We have met the enemy and he is us. Walter Kelly, the creator of the comic strip Pogo, featuring animal characters who uttered simple but perceptive comments about society, shared this observation in 1970 on a poster to promote environmental awareness and to publicize the first Earth Day. In the illustration, Pogo the possum is shown holding a trash bag and a sharply whittled stick to pick up the garbage littering the swamp where he lived.
The same quote can serve us well today when we attempt to manage documents, PowerPoint presentations, email messages, instant messages and video and audio files we have strewn across our networks. If left unmanaged, the sheer volume of it is not only costly in terms of storage, but can also be a liability if the information within it cannot be located.
Structured Data vs Unstructured Data
In an effort to provide a semblance of order to these disparate forms of information, the phrase unstructured data was coined as they are not confined within the row/column structure of a database. The opposite term, structured data, refers to information that can be mapped within the predefined fields of a relational database.
The Value of Unstructured Data
Most companies know that the unstructured data stored in their systems is the key to making better business decisions, improving customer satisfaction, fueling innovation and their overall success as it holds all of their knowledge outside of their employees.
Unstructured Data Storage
A 2014 IDC study titled "Structured vs Unstructured Data: the Balance of Power Continues to Shift", discusses content in the enterprise with IT architects and executives from financial enterprises, healthcare facilities, telecommunication companies, value added content providers, and entertainment/media to determine the splits between the structured and unstructured data sets stored on their enterprise storage systems and and shipped in previous years. The study concluded that as of 2015, unstructured data would surpass structured data both in both the amount shipped and its revenue. The prediction is that by 2017, unstructured data will account for 79.2 % of the capacity shipped and 57.3% of revenue.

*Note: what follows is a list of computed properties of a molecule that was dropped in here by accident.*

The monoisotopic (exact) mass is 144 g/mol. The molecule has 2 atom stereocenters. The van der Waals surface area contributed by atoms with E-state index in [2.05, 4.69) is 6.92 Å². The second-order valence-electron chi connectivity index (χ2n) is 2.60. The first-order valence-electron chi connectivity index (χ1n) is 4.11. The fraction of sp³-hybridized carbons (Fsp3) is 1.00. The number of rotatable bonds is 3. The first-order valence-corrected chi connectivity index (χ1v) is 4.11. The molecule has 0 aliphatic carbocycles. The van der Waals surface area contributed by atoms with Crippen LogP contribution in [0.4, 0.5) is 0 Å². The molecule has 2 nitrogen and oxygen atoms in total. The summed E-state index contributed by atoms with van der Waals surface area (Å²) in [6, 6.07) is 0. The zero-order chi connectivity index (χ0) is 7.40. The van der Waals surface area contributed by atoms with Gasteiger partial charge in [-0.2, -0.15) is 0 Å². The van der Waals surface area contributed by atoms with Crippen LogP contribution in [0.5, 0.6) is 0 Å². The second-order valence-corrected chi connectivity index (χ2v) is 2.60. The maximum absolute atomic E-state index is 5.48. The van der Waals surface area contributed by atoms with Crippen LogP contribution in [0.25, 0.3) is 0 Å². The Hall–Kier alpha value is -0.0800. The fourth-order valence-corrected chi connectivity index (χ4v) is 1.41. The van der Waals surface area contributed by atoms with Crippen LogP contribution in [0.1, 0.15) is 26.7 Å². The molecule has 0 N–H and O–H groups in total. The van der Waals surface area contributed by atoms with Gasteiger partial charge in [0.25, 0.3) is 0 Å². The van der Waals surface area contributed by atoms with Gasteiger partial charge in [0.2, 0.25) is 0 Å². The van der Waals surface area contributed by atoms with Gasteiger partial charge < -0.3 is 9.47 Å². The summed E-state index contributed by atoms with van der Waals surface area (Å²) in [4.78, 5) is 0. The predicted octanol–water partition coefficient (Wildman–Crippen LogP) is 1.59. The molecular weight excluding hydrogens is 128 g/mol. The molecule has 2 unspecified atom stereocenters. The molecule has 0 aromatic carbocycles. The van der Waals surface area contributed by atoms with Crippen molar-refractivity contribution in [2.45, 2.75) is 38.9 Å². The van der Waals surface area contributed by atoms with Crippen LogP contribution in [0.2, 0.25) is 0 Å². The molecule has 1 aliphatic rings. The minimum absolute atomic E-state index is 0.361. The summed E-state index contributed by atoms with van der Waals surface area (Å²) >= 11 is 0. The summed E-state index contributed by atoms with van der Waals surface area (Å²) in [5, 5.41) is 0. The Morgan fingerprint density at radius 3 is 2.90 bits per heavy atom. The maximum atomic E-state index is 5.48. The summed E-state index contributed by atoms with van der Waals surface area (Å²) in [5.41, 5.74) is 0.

The Consequences of Data Breaches
Since unstructured data holds a wealth of sensitive information such as intellectual property, financial information and strategic business plans, protected health information, and customers' personal details, the loss of such data can do harm to any company. Companies who fail to secure such data have suffered reduced share prices, loss of revenue and profits, tarnished reputations, and erosion of partner and customer trust.
While some of these breaches result from the handiwork of hackers, it is still estimated that in 85% of stolen intellectual property cases, the owner knew the thief. This comprised of both insider theft and accidental disclosure.
The Need for Persistent Unstructured Content Security
The above estimation is easy to understand, considering that, in the course of any day, employees are constantly importing and exporting data in the form of spreadsheets, emails, documents, and emails, and sharing content with vendors and customers. While firewalls may serve as protection, what happens once important content ventures outside the firewall is beyond a company's control unless it applies persistent unstructured content security.
Persistent unstructured content security calls for searching, finding, and protecting each piece of sensitive unstructured data across the business so that, if needed, permissions can be revoked or changed no matter where the content that contains them resides. Smarter DLP is a solution that can do all this and more. Using automatic enterprise digital rights management (EDRM) and NSA-level encryption, it can even control access to sensitive unstructured content beyond the protection of the enterprise firewall or other perimeter based security solutions.